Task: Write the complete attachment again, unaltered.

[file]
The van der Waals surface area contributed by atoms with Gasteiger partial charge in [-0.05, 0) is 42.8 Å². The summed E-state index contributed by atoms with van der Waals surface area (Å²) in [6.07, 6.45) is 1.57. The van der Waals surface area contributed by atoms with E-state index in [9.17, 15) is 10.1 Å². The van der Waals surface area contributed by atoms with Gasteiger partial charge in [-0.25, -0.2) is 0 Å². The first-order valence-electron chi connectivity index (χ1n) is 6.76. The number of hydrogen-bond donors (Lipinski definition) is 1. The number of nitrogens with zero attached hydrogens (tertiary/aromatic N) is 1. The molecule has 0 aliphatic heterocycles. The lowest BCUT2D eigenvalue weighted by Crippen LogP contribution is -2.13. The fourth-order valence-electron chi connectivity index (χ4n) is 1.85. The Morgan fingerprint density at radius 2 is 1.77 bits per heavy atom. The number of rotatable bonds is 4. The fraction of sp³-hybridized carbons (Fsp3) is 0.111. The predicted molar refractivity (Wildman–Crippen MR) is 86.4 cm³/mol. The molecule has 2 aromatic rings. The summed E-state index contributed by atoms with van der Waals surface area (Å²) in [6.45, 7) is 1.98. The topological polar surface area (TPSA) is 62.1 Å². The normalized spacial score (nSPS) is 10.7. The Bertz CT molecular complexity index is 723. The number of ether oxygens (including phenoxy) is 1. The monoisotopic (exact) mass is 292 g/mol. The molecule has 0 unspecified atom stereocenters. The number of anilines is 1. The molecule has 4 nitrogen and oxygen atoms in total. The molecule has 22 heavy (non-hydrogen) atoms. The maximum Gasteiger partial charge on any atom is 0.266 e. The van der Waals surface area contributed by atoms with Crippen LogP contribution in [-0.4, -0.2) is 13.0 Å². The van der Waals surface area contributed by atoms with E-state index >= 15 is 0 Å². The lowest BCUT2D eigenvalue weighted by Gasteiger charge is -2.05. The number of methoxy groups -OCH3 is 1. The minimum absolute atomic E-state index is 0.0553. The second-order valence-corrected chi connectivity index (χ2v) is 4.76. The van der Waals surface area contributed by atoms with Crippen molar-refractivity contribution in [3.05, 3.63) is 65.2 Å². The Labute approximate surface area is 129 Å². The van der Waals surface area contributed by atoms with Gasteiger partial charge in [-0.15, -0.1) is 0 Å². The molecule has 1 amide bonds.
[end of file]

The van der Waals surface area contributed by atoms with Gasteiger partial charge in [-0.05, 0) is 42.8 Å². The summed E-state index contributed by atoms with van der Waals surface area (Å²) in [6.07, 6.45) is 1.57. The van der Waals surface area contributed by atoms with E-state index in [9.17, 15) is 10.1 Å². The van der Waals surface area contributed by atoms with Gasteiger partial charge in [-0.25, -0.2) is 0 Å². The first-order valence-electron chi connectivity index (χ1n) is 6.76. The number of hydrogen-bond donors (Lipinski definition) is 1. The number of nitrogens with zero attached hydrogens (tertiary/aromatic N) is 1. The molecule has 0 aliphatic heterocycles. The lowest BCUT2D eigenvalue weighted by Crippen LogP contribution is -2.13. The fourth-order valence-electron chi connectivity index (χ4n) is 1.85. The Morgan fingerprint density at radius 2 is 1.77 bits per heavy atom. The number of rotatable bonds is 4. The fraction of sp³-hybridized carbons (Fsp3) is 0.111. The predicted molar refractivity (Wildman–Crippen MR) is 86.4 cm³/mol. The molecule has 2 aromatic rings. The summed E-state index contributed by atoms with van der Waals surface area (Å²) in [6.45, 7) is 1.98. The topological polar surface area (TPSA) is 62.1 Å². The normalized spacial score (nSPS) is 10.7. The Bertz CT molecular complexity index is 723. The number of ether oxygens (including phenoxy) is 1. The monoisotopic (exact) mass is 292 g/mol. The molecule has 0 unspecified atom stereocenters. The number of anilines is 1. The molecule has 4 nitrogen and oxygen atoms in total. The molecule has 22 heavy (non-hydrogen) atoms. The maximum Gasteiger partial charge on any atom is 0.266 e. The van der Waals surface area contributed by atoms with Crippen LogP contribution in [-0.4, -0.2) is 13.0 Å². The van der Waals surface area contributed by atoms with E-state index >= 15 is 0 Å². The lowest BCUT2D eigenvalue weighted by Gasteiger charge is -2.05. The number of methoxy groups -OCH3 is 1. The minimum absolute atomic E-state index is 0.0553. The second-order valence-corrected chi connectivity index (χ2v) is 4.76. The van der Waals surface area contributed by atoms with Crippen molar-refractivity contribution in [3.05, 3.63) is 65.2 Å². The Labute approximate surface area is 129 Å². The van der Waals surface area contributed by atoms with Gasteiger partial charge in [-0.15, -0.1) is 0 Å². The molecule has 1 amide bonds.